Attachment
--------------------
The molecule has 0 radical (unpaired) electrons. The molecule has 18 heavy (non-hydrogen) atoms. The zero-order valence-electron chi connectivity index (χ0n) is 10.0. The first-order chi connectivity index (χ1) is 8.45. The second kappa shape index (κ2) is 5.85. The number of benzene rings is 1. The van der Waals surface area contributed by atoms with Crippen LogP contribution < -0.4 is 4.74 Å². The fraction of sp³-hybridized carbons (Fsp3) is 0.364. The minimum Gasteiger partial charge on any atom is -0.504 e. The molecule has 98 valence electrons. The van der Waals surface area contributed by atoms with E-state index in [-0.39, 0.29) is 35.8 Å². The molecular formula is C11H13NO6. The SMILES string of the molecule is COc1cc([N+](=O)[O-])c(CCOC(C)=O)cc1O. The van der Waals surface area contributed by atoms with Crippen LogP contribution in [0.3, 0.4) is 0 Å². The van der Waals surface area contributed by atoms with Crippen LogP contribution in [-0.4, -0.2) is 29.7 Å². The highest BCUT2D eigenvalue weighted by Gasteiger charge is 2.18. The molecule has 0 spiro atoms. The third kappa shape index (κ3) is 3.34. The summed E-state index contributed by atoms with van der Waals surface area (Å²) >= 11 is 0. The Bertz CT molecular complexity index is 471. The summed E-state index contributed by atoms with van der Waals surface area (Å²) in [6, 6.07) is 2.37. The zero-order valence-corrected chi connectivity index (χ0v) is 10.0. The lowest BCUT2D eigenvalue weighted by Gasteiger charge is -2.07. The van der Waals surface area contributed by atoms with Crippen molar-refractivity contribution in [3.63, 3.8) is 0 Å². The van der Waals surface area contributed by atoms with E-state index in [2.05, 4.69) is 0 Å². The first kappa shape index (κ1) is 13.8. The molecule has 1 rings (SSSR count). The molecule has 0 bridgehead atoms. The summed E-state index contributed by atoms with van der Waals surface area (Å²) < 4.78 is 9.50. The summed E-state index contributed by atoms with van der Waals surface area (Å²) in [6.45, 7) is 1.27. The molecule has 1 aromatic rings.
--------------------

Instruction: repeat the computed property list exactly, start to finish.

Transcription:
The molecule has 0 radical (unpaired) electrons. The molecule has 18 heavy (non-hydrogen) atoms. The zero-order valence-electron chi connectivity index (χ0n) is 10.0. The first-order chi connectivity index (χ1) is 8.45. The second kappa shape index (κ2) is 5.85. The number of benzene rings is 1. The van der Waals surface area contributed by atoms with Crippen LogP contribution < -0.4 is 4.74 Å². The fraction of sp³-hybridized carbons (Fsp3) is 0.364. The minimum Gasteiger partial charge on any atom is -0.504 e. The molecule has 98 valence electrons. The van der Waals surface area contributed by atoms with E-state index in [-0.39, 0.29) is 35.8 Å². The molecular formula is C11H13NO6. The SMILES string of the molecule is COc1cc([N+](=O)[O-])c(CCOC(C)=O)cc1O. The van der Waals surface area contributed by atoms with Crippen LogP contribution in [0.3, 0.4) is 0 Å². The van der Waals surface area contributed by atoms with Crippen LogP contribution in [-0.4, -0.2) is 29.7 Å². The highest BCUT2D eigenvalue weighted by Gasteiger charge is 2.18. The molecule has 0 spiro atoms. The third kappa shape index (κ3) is 3.34. The summed E-state index contributed by atoms with van der Waals surface area (Å²) >= 11 is 0. The Bertz CT molecular complexity index is 471. The summed E-state index contributed by atoms with van der Waals surface area (Å²) in [6, 6.07) is 2.37. The zero-order valence-corrected chi connectivity index (χ0v) is 10.0. The lowest BCUT2D eigenvalue weighted by Gasteiger charge is -2.07. The van der Waals surface area contributed by atoms with Crippen molar-refractivity contribution in [3.63, 3.8) is 0 Å². The van der Waals surface area contributed by atoms with E-state index in [2.05, 4.69) is 0 Å². The first kappa shape index (κ1) is 13.8. The molecule has 1 rings (SSSR count). The molecule has 0 bridgehead atoms. The summed E-state index contributed by atoms with van der Waals surface area (Å²) < 4.78 is 9.50. The summed E-state index contributed by atoms with van der Waals surface area (Å²) in [6.45, 7) is 1.27. The molecule has 1 aromatic rings.